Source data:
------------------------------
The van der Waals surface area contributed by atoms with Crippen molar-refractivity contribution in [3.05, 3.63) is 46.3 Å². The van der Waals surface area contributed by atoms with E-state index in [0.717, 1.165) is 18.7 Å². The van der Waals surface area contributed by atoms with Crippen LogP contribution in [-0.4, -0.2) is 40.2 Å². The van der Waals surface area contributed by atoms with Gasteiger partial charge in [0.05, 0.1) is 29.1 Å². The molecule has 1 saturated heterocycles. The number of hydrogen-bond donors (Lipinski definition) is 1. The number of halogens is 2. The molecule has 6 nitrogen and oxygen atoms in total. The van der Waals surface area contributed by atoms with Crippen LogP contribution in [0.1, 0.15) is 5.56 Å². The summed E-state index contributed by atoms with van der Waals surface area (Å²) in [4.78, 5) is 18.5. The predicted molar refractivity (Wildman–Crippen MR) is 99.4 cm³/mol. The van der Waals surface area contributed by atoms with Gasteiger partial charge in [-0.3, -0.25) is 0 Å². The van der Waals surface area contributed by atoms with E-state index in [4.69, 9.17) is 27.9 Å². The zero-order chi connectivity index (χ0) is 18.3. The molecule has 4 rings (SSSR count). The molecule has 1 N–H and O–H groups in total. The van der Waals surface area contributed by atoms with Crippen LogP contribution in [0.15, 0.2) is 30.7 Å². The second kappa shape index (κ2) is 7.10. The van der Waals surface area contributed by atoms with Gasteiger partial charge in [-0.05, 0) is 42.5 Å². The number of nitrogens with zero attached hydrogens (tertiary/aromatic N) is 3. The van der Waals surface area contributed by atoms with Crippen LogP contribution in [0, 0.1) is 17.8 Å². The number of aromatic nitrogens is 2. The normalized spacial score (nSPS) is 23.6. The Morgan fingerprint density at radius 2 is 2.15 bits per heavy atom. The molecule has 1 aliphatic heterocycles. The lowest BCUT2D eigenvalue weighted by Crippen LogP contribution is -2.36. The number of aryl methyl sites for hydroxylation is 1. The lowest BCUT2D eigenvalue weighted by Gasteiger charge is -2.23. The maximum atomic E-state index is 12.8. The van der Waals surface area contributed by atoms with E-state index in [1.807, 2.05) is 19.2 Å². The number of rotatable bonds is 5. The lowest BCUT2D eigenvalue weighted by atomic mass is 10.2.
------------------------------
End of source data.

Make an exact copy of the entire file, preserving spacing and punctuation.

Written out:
The van der Waals surface area contributed by atoms with Crippen molar-refractivity contribution in [3.05, 3.63) is 46.3 Å². The van der Waals surface area contributed by atoms with E-state index in [0.717, 1.165) is 18.7 Å². The van der Waals surface area contributed by atoms with Crippen LogP contribution in [-0.4, -0.2) is 40.2 Å². The van der Waals surface area contributed by atoms with Gasteiger partial charge in [0.05, 0.1) is 29.1 Å². The molecule has 1 saturated heterocycles. The number of hydrogen-bond donors (Lipinski definition) is 1. The number of halogens is 2. The molecule has 6 nitrogen and oxygen atoms in total. The van der Waals surface area contributed by atoms with Crippen LogP contribution in [0.1, 0.15) is 5.56 Å². The summed E-state index contributed by atoms with van der Waals surface area (Å²) in [4.78, 5) is 18.5. The predicted molar refractivity (Wildman–Crippen MR) is 99.4 cm³/mol. The van der Waals surface area contributed by atoms with Gasteiger partial charge in [-0.3, -0.25) is 0 Å². The van der Waals surface area contributed by atoms with E-state index in [4.69, 9.17) is 27.9 Å². The zero-order chi connectivity index (χ0) is 18.3. The molecule has 4 rings (SSSR count). The molecule has 1 N–H and O–H groups in total. The van der Waals surface area contributed by atoms with Crippen LogP contribution in [0.15, 0.2) is 30.7 Å². The second kappa shape index (κ2) is 7.10. The van der Waals surface area contributed by atoms with Gasteiger partial charge in [-0.05, 0) is 42.5 Å². The number of nitrogens with zero attached hydrogens (tertiary/aromatic N) is 3. The van der Waals surface area contributed by atoms with Crippen LogP contribution in [0, 0.1) is 17.8 Å². The number of aromatic nitrogens is 2. The normalized spacial score (nSPS) is 23.6. The Morgan fingerprint density at radius 2 is 2.15 bits per heavy atom. The molecule has 1 aliphatic heterocycles. The lowest BCUT2D eigenvalue weighted by Crippen LogP contribution is -2.36. The number of aryl methyl sites for hydroxylation is 1. The lowest BCUT2D eigenvalue weighted by Gasteiger charge is -2.23. The maximum atomic E-state index is 12.8. The van der Waals surface area contributed by atoms with E-state index in [1.807, 2.05) is 19.2 Å². The number of rotatable bonds is 5. The lowest BCUT2D eigenvalue weighted by atomic mass is 10.2.